• Continue applying existing frameworks and standards, including but not limited to the Task Force on Climate-related Financial Disclosure (TCFD), GHG Protocol, and Sustainability Accounting Standards Board (SASB) standards
  • Share comments on the proposed rules with the SEC within the comment period
  • Plan for compliance requirements as proposed by the SEC

For more details about the recent SEC proposals, read our analysis of the SEC’s proposed rule on climate disclosure requirements.

Narrow down ESG objectives

Controllership may be in a position to help narrow down material ESG objectives based on stakeholder interest and business impact by developing climate governance and assurance plan. There will be an increased need for integration and interconnection between information, functions, and processes with more links between financial and non-financial information due to the regulatory implications and growing stakeholder involvement in ESG activities. Controllers and other stakeholders can start with establishing or refining climate governance by identifying board and management oversight on climate-related matters with clear roles, responsibilities, and charters.

After ESG Governance is established, management can engage with internal and external stakeholders to collaborate on target setting and related data collection around climate risks and opportunities for the business. Once these risks and opportunities are identified, evaluating against their possible short- or long-term impacts can help you identify the material objectives for ESG that are aligned with your organization’s broader strategic initiatives.

Prioritize material data and reporting processes

The SEC's expected and proposed disclosure requirements for cybersecurity, climate, and human capital will require higher granularity and control for disclosed data, increasing demands for data quality and accessibility. To transform to a future state of high-quality ESG reporting, organizations should evaluate their current ESG reporting environment, assess the strength of processes and controls for climate-related data, and leverage existing financial reporting control structures to develop near and long-term plans for climate disclosures. While establishing these ESG controls, organizations can further optimize the process and drive more reporting agility—including enhanced data quality, timeliness, automation, and relevance—by standardizing governance and controls and aligning reports with recognized standards (e.g., TCFD, GHG Protocol). Agile reporting processes and the necessary control structures may better prepare organizations for the anticipated accelerated reporting timelines and assurance-ready disclosures.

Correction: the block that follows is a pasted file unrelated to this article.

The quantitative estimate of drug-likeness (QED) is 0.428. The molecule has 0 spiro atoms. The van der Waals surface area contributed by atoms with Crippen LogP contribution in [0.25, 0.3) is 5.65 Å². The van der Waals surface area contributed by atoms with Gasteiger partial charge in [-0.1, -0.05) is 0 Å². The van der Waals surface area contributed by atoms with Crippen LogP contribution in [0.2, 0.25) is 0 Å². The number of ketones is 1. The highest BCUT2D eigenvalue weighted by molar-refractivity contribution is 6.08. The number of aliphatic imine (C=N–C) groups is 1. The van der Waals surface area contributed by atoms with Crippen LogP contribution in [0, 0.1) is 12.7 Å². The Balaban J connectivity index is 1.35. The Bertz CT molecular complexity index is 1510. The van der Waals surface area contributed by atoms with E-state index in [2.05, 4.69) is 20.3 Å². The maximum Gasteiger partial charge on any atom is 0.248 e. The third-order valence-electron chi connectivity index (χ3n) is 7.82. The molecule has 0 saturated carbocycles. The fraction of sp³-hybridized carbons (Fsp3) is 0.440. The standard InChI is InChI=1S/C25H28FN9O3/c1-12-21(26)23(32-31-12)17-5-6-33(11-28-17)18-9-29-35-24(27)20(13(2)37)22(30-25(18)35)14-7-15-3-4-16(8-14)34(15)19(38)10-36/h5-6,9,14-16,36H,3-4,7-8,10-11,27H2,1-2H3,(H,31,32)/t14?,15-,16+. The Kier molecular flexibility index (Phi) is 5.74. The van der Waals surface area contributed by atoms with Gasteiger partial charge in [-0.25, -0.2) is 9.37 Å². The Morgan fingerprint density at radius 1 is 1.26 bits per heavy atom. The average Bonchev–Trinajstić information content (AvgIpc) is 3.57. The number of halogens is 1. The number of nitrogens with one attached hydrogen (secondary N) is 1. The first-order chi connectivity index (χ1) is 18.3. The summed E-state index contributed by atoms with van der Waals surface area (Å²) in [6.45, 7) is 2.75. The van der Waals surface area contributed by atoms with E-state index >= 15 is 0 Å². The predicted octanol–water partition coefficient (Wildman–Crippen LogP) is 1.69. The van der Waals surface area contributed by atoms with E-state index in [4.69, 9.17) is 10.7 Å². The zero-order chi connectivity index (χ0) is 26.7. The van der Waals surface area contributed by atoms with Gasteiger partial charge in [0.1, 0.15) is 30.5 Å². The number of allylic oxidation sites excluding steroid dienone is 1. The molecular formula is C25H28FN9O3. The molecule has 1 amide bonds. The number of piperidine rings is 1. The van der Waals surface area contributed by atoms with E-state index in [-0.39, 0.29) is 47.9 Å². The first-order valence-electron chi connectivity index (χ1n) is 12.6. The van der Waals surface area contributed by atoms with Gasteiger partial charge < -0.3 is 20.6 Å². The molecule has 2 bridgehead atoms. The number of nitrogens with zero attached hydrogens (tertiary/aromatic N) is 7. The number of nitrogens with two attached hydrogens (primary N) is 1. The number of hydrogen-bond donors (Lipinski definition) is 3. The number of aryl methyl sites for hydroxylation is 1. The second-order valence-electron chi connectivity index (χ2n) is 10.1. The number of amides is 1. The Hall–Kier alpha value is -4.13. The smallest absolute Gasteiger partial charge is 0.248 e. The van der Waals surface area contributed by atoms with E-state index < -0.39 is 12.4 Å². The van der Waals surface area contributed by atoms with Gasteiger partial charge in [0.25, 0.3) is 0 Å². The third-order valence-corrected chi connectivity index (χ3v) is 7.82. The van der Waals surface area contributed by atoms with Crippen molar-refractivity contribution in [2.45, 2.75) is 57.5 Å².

These considerations can help you create an ESG readiness plan that doesn’t have to overwhelm or disrupt an organization. With the Controllership playbook already in place that can model an ESG framework, focusing on foundational data and reporting processes and governance and oversite structures may help organizations put their attention on the vital components of their ESG programs and narrow down the material objectives that will serve their strategic initiatives.
As ESG initiatives and regulations escalate, the demand for relevant and timely information about the regulatory environment, SEC disclosures, and reporting timelines will continue to expand so keep an eye out—we will continue offering information relevant to recent and potential future SEC proposals and guidance around the current and future state of ESG.

To take a deeper dive into the recent proposals and how to lead ESG readiness through a Controllership playbook, listen to the Center for Controllership's Dbriefs webcast: Expanding ESG readiness through a controllership playbook.